Fifteen years of Dual PhD Centre: ‘The programme is solid as a rock’
December marks the 15th anniversary of the Dual PhD Centre (DPC). Director Johannes Tromp and associate professor Mark Dechesne look back and ahead. Dechesne: ‘The DPC forms a 'community of knowledge' in which science and society are connected.’
Johannes: why was the Dual PhD Centre established?
‘The DPC was founded to facilitate and support professionals who want to spend part of their work and free time doing scientific research. In combination with their professional practice, this eventually leads to a dissertation defence. In the first years, when it was still called Center for Regional Knowledge Development, small and medium-sized businesses were ideal partners for the centre, but it became clear that these participants were difficult to recruit. Now most of the participants are college teachers, self-funded PhD candidates or they come from the public sector.’
Mark: What do you particularly notice about the importance of the Dual PhD Centre?
‘Many DPC candidates mention two positive aspects that reflect the difference between a regular PhD and the dual PhD programme well: the DPC provides structure and creates a sense of community. Those two aspects prove to be very important. Doing your work in a social environment prevents you from feeling alone. The structure ensures that you keep an overview, despite the size and complexity of the PhD research. I see the Dual PhD Centre as an environment in which scientific research is shaped in an innovative way.’
Mark: What has changed in the type of research?
'The topics researched by our candidates share similarities with those of the Dutch Research Agenda (NWA). That’s not surprising: both us and the NWA base our research questions on experiences from society. There are a number of fixed topics, which we thematically represent. For example educational, historical, business, and legal research and research on governance and policy. In the beginning there was much interest in the centralisation of governance and the perceived regulatory burden. Later, we noticed a growing interest in security and cybersecurity, especially on topics as privacy and data. In the past year, artificial intelligence received a remarkable amount of attention.'
Johannes: 'It is a big step from professional practice into the wonderful world of science.'
Johannes: Compared to the beginning, where does the DPC stand now?
‘The DPC has a steady inflow of candidates, allowing them to start in groups at the same time twice a year, in September and February. This is a head start in building the 'DPC community', one of the crucial factors in our success. It is a big step from professional practice into the wonderful world of science. The participants go through major changes in a short period of time. Therefore, a well-thought-of guidance programme that is tailored to this special target group is indispensable. Cooperation of our supervisors and regular meetings about our philosophy and its practical implementation ensures that the programme is solid as a rock.’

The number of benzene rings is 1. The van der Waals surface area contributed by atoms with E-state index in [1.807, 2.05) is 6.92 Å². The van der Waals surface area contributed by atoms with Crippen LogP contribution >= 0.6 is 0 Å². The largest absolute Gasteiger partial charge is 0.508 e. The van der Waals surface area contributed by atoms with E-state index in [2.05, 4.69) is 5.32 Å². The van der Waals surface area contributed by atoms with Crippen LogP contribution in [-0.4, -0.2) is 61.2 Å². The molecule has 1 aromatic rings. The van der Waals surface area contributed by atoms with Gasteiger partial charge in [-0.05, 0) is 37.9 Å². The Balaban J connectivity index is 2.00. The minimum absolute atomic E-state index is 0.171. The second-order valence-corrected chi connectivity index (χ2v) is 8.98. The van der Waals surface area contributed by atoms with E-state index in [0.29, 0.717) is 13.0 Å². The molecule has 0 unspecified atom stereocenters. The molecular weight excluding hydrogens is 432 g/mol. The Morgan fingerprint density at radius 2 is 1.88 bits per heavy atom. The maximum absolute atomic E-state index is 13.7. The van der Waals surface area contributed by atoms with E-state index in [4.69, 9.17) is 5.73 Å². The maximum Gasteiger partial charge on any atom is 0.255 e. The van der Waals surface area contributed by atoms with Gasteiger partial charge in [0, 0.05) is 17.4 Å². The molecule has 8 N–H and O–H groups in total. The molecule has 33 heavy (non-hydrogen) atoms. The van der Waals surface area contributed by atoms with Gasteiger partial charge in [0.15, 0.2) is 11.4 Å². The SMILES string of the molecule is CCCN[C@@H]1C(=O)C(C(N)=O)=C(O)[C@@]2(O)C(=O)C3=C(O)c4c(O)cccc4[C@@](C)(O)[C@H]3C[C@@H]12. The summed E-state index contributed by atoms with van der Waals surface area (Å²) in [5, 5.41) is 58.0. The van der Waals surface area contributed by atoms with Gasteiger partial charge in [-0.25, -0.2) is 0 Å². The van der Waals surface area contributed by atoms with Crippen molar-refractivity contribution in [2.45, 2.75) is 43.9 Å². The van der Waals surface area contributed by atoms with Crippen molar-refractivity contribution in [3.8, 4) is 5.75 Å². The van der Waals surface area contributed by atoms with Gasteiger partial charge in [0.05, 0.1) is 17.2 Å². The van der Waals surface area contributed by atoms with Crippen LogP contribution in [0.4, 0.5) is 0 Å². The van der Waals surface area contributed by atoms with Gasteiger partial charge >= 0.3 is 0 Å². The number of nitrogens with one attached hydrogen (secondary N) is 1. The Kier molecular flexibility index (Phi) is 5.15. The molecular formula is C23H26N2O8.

Mark: 'There is a great diversity in personalities, scientists, ideas and tasks; every doctoral research project is unique.'
Mark: What is your personal highlight?
‘One of the amazing things about working at the DPC is the great diversity of personalities, scientists, ideas and tasks you encounter. Every doctoral research project is unique. I thought Hester Diderich's PhD was extraordinary: she focused on the early detection of child abuse. Her research led to a new approach in taking care of child abuse.Also noteworthy is Victor Roggeveen, who conducted large-scale research on the role of leadership in preventing safety incidents in the workplace. Well after his retirement he now seems to have launched a new career based on his dissertation. Furthermore it is amazing to see how PhD candidate Charlotte de Roon shaped her dissertation defence. She won an award for the best Belgian-Dutch political science dissertation.’
For both: What are your expectations for the future?
Johannes: ‘The growth we primarily aim for is the development of each individual participant. There is a steady number of seventy to eighty PhD candidates, but a substantial increase of this number means our staff has to grow along. We would have to take into account the capacity of the promoters within Leiden University. More important than having many PhD candidates is the high quality of the work of external PhD candidates.’
Mark: ‘In recent years, Leiden University has developed more initiatives to optimally support (external) PhD candidates. It would be valuable to align and connect these initiatives. Other than a doctoral degree, a dual doctoral study is an instrument for connecting science and practice which offers us new perspectives. Our doctoral candidates bring something important: experiences, networks and data. The DPC, with all its diversity and experience, forms a 'community of knowledge' in which science and society are connected and hopefully remain so in the future.’
Text: Margo Klein and Margriet van der Zee